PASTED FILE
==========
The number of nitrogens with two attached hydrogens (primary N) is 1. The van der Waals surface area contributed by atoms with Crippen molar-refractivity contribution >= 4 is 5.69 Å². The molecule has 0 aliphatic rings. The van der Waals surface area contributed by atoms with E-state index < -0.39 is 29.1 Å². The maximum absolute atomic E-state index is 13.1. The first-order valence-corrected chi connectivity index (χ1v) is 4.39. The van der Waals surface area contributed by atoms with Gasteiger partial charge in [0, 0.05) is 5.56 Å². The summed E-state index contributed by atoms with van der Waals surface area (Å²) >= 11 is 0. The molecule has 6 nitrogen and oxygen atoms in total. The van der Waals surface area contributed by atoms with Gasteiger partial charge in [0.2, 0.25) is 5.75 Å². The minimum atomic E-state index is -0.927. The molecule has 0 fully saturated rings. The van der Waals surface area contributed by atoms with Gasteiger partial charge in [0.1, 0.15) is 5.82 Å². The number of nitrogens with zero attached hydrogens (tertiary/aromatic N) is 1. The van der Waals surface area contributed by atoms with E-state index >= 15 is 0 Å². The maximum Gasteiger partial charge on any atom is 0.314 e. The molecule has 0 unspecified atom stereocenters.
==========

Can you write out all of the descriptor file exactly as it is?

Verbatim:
The number of nitrogens with two attached hydrogens (primary N) is 1. The van der Waals surface area contributed by atoms with Crippen molar-refractivity contribution >= 4 is 5.69 Å². The molecule has 0 aliphatic rings. The van der Waals surface area contributed by atoms with E-state index < -0.39 is 29.1 Å². The maximum absolute atomic E-state index is 13.1. The first-order valence-corrected chi connectivity index (χ1v) is 4.39. The van der Waals surface area contributed by atoms with Gasteiger partial charge in [0, 0.05) is 5.56 Å². The summed E-state index contributed by atoms with van der Waals surface area (Å²) >= 11 is 0. The molecule has 6 nitrogen and oxygen atoms in total. The van der Waals surface area contributed by atoms with Gasteiger partial charge in [0.2, 0.25) is 5.75 Å². The minimum atomic E-state index is -0.927. The molecule has 0 fully saturated rings. The van der Waals surface area contributed by atoms with Gasteiger partial charge in [0.1, 0.15) is 5.82 Å². The number of nitrogens with zero attached hydrogens (tertiary/aromatic N) is 1. The van der Waals surface area contributed by atoms with E-state index >= 15 is 0 Å². The maximum Gasteiger partial charge on any atom is 0.314 e. The molecule has 0 unspecified atom stereocenters.